China will start phasing out its decades-long practice of using the organs of executed prisoners for transplant operations from November, a senior official said yesterday, as it pushes to mandate the use of organs from ethical sources in hospitals.

China remains the only country in the world that still systematically uses organs extracted from executed prisoners in transplant operations, a practice that has drawn widespread international criticism. (Reuters)

Marianne Faithfull injured

Singer and actress Marianne Faithfull is recovering after breaking a bone in her back in an accident.

The 66-year-old, who dated Sir Mick Jagger in the 1960s, has had to cancel shows in Lebanon and the US as a result of her injuries.

Faithfull, known for hits such as As Tears Go By, fractured her sacrum on the first day of a holiday in the US. She spent four weeks in hospital but has now returned to her home in Paris to continue her recovery.

Faithfull, who had drug problems in the 1960s and 1970s, has bounced back from a number of health problems. She was taken to hospital with exhaustion in 2004 and two years later was treated for breast cancer. Faithfull also has hepatitis C. (PA)

Topless activist out soon

An activist for the right of women to bare their breasts, who is serving a 16-day sentence related to an arrest for topless sunbathing, is set to be released by the end of the week from a New Jersey jail, where she is currently on a hunger strike, officials said.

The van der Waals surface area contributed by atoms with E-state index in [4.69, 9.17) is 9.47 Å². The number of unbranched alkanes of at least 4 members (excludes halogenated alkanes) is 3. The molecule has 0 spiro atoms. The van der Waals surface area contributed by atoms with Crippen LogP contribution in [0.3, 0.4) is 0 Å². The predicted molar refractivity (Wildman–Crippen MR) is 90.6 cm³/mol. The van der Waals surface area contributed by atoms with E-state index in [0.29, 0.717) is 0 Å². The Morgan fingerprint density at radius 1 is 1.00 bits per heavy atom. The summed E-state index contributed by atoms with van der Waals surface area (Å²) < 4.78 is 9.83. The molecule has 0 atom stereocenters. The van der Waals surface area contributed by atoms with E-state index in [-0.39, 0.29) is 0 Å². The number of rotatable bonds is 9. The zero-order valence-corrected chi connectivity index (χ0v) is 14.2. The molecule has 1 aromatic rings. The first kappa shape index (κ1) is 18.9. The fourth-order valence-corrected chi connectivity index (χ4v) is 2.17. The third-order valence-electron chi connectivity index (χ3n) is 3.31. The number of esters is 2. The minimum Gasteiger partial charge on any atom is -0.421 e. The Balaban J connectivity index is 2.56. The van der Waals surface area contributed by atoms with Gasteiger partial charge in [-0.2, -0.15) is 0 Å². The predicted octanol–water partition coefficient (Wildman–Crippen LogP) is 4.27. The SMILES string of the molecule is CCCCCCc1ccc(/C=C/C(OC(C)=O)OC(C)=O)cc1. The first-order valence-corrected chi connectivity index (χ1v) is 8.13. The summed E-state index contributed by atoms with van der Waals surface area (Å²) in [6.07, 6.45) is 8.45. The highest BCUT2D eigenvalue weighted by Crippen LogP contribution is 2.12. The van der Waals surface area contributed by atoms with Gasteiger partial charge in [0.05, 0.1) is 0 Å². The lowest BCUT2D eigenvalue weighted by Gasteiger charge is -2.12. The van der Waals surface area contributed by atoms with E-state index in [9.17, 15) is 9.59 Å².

Phoenix Feeley, of New York, is serving the sentence in the Monmouth County Correctional Institution for refusing to pay fines in connection with her 2008 arrest at a beach in Spring Lake where she was sunbathing topless in violation of a town ordinance in an act of civil disobedience. (Reuters)

New species of mammal

Imagine a raccoon with a teddy bear face that is so cute it’s hard to resist, let alone overlook. But somehow science did – until now.

Researchers announced yesterday a rare discovery of a new species of mammal called the olinguito. It belongs to a grouping of large creatures that include dogs, cats and bears. The raccoon-sized animal leaps through the trees of mountainous forests of Ecuador and Colombia at night, according to a Smithsonian researcher who has spent the past decade tracking them.

But the adorable olinguito should not have been too hard to find. One of them lived in the Smithsonian-run National Zoo in Washington for a year in a case of mistaken identity.

The zoo’s creature was mista­ken for a sister species, the olingo. Ringerl was shipped from zoo to zoo in the US from 1967 to 1976 to try to get it to breed with other olingos but it would not. (AP)

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